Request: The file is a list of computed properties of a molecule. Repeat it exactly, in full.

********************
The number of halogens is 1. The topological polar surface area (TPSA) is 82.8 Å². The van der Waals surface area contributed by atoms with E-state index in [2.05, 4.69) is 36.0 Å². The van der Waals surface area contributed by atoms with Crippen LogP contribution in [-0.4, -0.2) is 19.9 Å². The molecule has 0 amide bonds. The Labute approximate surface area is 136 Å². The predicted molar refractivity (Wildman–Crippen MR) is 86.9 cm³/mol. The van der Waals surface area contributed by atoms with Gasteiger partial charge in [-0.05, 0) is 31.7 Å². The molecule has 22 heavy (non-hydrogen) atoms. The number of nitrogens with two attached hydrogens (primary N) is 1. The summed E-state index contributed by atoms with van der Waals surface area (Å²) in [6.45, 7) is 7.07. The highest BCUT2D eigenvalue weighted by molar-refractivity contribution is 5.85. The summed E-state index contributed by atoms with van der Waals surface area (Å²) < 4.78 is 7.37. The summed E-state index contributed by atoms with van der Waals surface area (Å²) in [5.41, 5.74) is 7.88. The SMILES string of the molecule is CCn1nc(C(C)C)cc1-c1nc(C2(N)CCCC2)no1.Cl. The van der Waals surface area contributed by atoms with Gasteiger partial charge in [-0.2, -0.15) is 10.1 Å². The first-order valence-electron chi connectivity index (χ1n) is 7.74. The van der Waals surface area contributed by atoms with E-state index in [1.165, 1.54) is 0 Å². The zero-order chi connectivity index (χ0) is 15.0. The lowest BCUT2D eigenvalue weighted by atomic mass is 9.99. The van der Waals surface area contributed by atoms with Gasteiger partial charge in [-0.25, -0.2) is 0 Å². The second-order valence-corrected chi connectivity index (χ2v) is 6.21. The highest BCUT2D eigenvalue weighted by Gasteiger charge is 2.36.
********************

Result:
The number of halogens is 1. The topological polar surface area (TPSA) is 82.8 Å². The van der Waals surface area contributed by atoms with E-state index in [2.05, 4.69) is 36.0 Å². The van der Waals surface area contributed by atoms with Crippen LogP contribution in [-0.4, -0.2) is 19.9 Å². The molecule has 0 amide bonds. The Labute approximate surface area is 136 Å². The predicted molar refractivity (Wildman–Crippen MR) is 86.9 cm³/mol. The van der Waals surface area contributed by atoms with Gasteiger partial charge in [-0.05, 0) is 31.7 Å². The molecule has 22 heavy (non-hydrogen) atoms. The number of nitrogens with two attached hydrogens (primary N) is 1. The summed E-state index contributed by atoms with van der Waals surface area (Å²) in [6.45, 7) is 7.07. The highest BCUT2D eigenvalue weighted by molar-refractivity contribution is 5.85. The summed E-state index contributed by atoms with van der Waals surface area (Å²) < 4.78 is 7.37. The summed E-state index contributed by atoms with van der Waals surface area (Å²) in [5.41, 5.74) is 7.88. The SMILES string of the molecule is CCn1nc(C(C)C)cc1-c1nc(C2(N)CCCC2)no1.Cl. The van der Waals surface area contributed by atoms with Gasteiger partial charge in [-0.2, -0.15) is 10.1 Å². The first-order valence-electron chi connectivity index (χ1n) is 7.74. The van der Waals surface area contributed by atoms with E-state index in [1.165, 1.54) is 0 Å². The zero-order chi connectivity index (χ0) is 15.0. The lowest BCUT2D eigenvalue weighted by atomic mass is 9.99. The van der Waals surface area contributed by atoms with Gasteiger partial charge in [-0.25, -0.2) is 0 Å². The second-order valence-corrected chi connectivity index (χ2v) is 6.21. The highest BCUT2D eigenvalue weighted by Gasteiger charge is 2.36.